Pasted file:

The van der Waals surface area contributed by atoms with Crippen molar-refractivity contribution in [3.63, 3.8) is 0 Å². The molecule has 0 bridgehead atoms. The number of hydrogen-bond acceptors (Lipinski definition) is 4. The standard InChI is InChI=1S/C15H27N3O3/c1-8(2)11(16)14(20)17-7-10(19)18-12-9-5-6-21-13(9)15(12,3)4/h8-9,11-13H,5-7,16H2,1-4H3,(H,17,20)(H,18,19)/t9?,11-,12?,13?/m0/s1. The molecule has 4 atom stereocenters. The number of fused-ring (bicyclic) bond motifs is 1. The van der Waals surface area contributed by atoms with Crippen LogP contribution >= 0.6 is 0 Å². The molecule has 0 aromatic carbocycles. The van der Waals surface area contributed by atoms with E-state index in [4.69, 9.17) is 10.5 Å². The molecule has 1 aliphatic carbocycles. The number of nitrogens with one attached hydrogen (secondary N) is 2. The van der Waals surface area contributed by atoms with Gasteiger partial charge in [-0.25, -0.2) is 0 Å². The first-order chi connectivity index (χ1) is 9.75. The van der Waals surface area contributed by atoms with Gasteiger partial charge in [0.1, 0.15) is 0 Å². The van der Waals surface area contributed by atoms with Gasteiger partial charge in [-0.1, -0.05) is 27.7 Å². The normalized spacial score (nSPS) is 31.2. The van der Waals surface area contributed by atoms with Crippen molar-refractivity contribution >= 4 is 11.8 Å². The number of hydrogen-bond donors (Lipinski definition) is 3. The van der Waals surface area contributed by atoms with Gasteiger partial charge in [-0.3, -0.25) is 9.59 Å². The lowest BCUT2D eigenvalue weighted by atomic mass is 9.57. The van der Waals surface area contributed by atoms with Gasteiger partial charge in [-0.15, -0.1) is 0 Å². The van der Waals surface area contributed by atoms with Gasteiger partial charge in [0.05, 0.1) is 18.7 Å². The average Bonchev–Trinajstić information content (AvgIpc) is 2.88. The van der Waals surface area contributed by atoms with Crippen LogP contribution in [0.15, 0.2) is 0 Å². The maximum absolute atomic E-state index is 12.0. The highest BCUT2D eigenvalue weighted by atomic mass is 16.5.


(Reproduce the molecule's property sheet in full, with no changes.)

The van der Waals surface area contributed by atoms with Crippen molar-refractivity contribution in [3.63, 3.8) is 0 Å². The molecule has 0 bridgehead atoms. The number of hydrogen-bond acceptors (Lipinski definition) is 4. The standard InChI is InChI=1S/C15H27N3O3/c1-8(2)11(16)14(20)17-7-10(19)18-12-9-5-6-21-13(9)15(12,3)4/h8-9,11-13H,5-7,16H2,1-4H3,(H,17,20)(H,18,19)/t9?,11-,12?,13?/m0/s1. The molecule has 4 atom stereocenters. The number of fused-ring (bicyclic) bond motifs is 1. The van der Waals surface area contributed by atoms with Crippen LogP contribution >= 0.6 is 0 Å². The molecule has 0 aromatic carbocycles. The van der Waals surface area contributed by atoms with E-state index in [4.69, 9.17) is 10.5 Å². The molecule has 1 aliphatic carbocycles. The number of nitrogens with one attached hydrogen (secondary N) is 2. The van der Waals surface area contributed by atoms with Gasteiger partial charge in [-0.25, -0.2) is 0 Å². The first-order chi connectivity index (χ1) is 9.75. The van der Waals surface area contributed by atoms with Gasteiger partial charge in [0.1, 0.15) is 0 Å². The van der Waals surface area contributed by atoms with Gasteiger partial charge in [-0.1, -0.05) is 27.7 Å². The normalized spacial score (nSPS) is 31.2. The van der Waals surface area contributed by atoms with Crippen molar-refractivity contribution >= 4 is 11.8 Å². The number of hydrogen-bond donors (Lipinski definition) is 3. The van der Waals surface area contributed by atoms with Gasteiger partial charge in [-0.3, -0.25) is 9.59 Å². The lowest BCUT2D eigenvalue weighted by atomic mass is 9.57. The van der Waals surface area contributed by atoms with Gasteiger partial charge in [-0.15, -0.1) is 0 Å². The van der Waals surface area contributed by atoms with Gasteiger partial charge in [0.05, 0.1) is 18.7 Å². The average Bonchev–Trinajstić information content (AvgIpc) is 2.88. The van der Waals surface area contributed by atoms with Crippen LogP contribution in [0.15, 0.2) is 0 Å². The maximum absolute atomic E-state index is 12.0. The highest BCUT2D eigenvalue weighted by atomic mass is 16.5.